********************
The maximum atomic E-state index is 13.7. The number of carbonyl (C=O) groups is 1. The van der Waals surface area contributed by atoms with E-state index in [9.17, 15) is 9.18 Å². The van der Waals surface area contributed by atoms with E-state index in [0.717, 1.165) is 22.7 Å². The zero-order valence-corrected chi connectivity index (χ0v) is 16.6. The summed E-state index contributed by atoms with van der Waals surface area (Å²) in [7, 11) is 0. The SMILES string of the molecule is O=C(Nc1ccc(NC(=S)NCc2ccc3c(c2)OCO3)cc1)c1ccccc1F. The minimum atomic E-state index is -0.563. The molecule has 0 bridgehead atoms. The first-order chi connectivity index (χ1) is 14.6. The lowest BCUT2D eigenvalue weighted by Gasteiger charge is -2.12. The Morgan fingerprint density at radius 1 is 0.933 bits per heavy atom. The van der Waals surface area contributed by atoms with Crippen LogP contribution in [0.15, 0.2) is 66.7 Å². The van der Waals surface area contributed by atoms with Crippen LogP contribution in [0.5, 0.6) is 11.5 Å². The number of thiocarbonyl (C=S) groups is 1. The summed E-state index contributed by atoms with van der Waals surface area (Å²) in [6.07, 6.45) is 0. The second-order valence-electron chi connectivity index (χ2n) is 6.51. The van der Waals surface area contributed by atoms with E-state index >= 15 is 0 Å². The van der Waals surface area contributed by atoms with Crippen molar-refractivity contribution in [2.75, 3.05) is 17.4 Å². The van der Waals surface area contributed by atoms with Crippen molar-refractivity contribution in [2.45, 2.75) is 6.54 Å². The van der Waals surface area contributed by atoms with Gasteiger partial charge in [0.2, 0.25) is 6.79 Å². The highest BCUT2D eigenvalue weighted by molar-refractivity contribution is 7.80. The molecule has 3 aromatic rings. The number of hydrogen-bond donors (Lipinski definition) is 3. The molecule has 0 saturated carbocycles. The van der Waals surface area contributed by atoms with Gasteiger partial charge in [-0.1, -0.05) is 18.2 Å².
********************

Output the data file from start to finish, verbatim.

The maximum atomic E-state index is 13.7. The number of carbonyl (C=O) groups is 1. The van der Waals surface area contributed by atoms with E-state index in [9.17, 15) is 9.18 Å². The van der Waals surface area contributed by atoms with E-state index in [0.717, 1.165) is 22.7 Å². The zero-order valence-corrected chi connectivity index (χ0v) is 16.6. The summed E-state index contributed by atoms with van der Waals surface area (Å²) in [7, 11) is 0. The SMILES string of the molecule is O=C(Nc1ccc(NC(=S)NCc2ccc3c(c2)OCO3)cc1)c1ccccc1F. The minimum atomic E-state index is -0.563. The molecule has 0 bridgehead atoms. The first-order chi connectivity index (χ1) is 14.6. The lowest BCUT2D eigenvalue weighted by Gasteiger charge is -2.12. The Morgan fingerprint density at radius 1 is 0.933 bits per heavy atom. The van der Waals surface area contributed by atoms with Crippen LogP contribution in [0.15, 0.2) is 66.7 Å². The van der Waals surface area contributed by atoms with Crippen LogP contribution in [0.5, 0.6) is 11.5 Å². The number of thiocarbonyl (C=S) groups is 1. The summed E-state index contributed by atoms with van der Waals surface area (Å²) in [6.07, 6.45) is 0. The second-order valence-electron chi connectivity index (χ2n) is 6.51. The van der Waals surface area contributed by atoms with E-state index >= 15 is 0 Å². The van der Waals surface area contributed by atoms with Crippen molar-refractivity contribution in [2.75, 3.05) is 17.4 Å². The van der Waals surface area contributed by atoms with Crippen molar-refractivity contribution in [2.45, 2.75) is 6.54 Å². The van der Waals surface area contributed by atoms with Gasteiger partial charge in [0.2, 0.25) is 6.79 Å². The highest BCUT2D eigenvalue weighted by molar-refractivity contribution is 7.80. The molecule has 3 aromatic rings. The number of hydrogen-bond donors (Lipinski definition) is 3. The molecule has 0 saturated carbocycles. The van der Waals surface area contributed by atoms with Gasteiger partial charge in [-0.1, -0.05) is 18.2 Å².